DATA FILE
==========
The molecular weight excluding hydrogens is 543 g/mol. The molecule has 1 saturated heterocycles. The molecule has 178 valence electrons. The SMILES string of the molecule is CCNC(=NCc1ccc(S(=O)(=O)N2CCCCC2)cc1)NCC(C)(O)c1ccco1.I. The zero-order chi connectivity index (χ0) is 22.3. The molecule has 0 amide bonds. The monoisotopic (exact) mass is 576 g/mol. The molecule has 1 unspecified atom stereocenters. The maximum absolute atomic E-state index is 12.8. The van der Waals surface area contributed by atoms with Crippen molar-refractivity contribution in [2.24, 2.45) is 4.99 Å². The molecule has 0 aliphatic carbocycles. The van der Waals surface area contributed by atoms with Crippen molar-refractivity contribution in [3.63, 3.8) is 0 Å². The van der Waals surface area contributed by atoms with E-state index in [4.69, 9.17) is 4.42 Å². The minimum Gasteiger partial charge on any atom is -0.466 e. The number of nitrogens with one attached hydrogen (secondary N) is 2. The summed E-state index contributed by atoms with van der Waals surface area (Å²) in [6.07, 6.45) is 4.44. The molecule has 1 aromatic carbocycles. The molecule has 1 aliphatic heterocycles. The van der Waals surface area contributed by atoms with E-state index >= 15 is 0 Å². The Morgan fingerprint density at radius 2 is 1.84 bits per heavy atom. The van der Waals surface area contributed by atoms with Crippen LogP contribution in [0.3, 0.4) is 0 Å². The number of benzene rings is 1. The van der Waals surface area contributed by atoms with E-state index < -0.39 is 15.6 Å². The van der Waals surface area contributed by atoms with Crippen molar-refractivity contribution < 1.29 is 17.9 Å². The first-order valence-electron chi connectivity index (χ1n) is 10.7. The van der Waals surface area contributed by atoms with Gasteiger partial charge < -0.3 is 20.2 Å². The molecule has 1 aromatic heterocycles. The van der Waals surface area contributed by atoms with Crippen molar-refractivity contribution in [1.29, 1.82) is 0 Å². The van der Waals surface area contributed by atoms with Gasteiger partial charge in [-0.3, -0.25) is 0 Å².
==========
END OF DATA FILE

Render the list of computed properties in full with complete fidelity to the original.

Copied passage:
The molecular weight excluding hydrogens is 543 g/mol. The molecule has 1 saturated heterocycles. The molecule has 178 valence electrons. The SMILES string of the molecule is CCNC(=NCc1ccc(S(=O)(=O)N2CCCCC2)cc1)NCC(C)(O)c1ccco1.I. The zero-order chi connectivity index (χ0) is 22.3. The molecule has 0 amide bonds. The monoisotopic (exact) mass is 576 g/mol. The molecule has 1 unspecified atom stereocenters. The maximum absolute atomic E-state index is 12.8. The van der Waals surface area contributed by atoms with Crippen molar-refractivity contribution in [2.24, 2.45) is 4.99 Å². The molecule has 0 aliphatic carbocycles. The van der Waals surface area contributed by atoms with Crippen molar-refractivity contribution in [3.63, 3.8) is 0 Å². The van der Waals surface area contributed by atoms with E-state index in [4.69, 9.17) is 4.42 Å². The minimum Gasteiger partial charge on any atom is -0.466 e. The number of nitrogens with one attached hydrogen (secondary N) is 2. The summed E-state index contributed by atoms with van der Waals surface area (Å²) in [6.07, 6.45) is 4.44. The molecule has 1 aromatic carbocycles. The molecule has 1 aliphatic heterocycles. The van der Waals surface area contributed by atoms with E-state index >= 15 is 0 Å². The Morgan fingerprint density at radius 2 is 1.84 bits per heavy atom. The van der Waals surface area contributed by atoms with Crippen LogP contribution in [0.3, 0.4) is 0 Å². The number of benzene rings is 1. The van der Waals surface area contributed by atoms with E-state index < -0.39 is 15.6 Å². The van der Waals surface area contributed by atoms with Crippen molar-refractivity contribution < 1.29 is 17.9 Å². The first-order valence-electron chi connectivity index (χ1n) is 10.7. The van der Waals surface area contributed by atoms with Gasteiger partial charge < -0.3 is 20.2 Å². The molecule has 1 aromatic heterocycles. The van der Waals surface area contributed by atoms with Crippen molar-refractivity contribution in [1.29, 1.82) is 0 Å². The van der Waals surface area contributed by atoms with Gasteiger partial charge in [-0.3, -0.25) is 0 Å².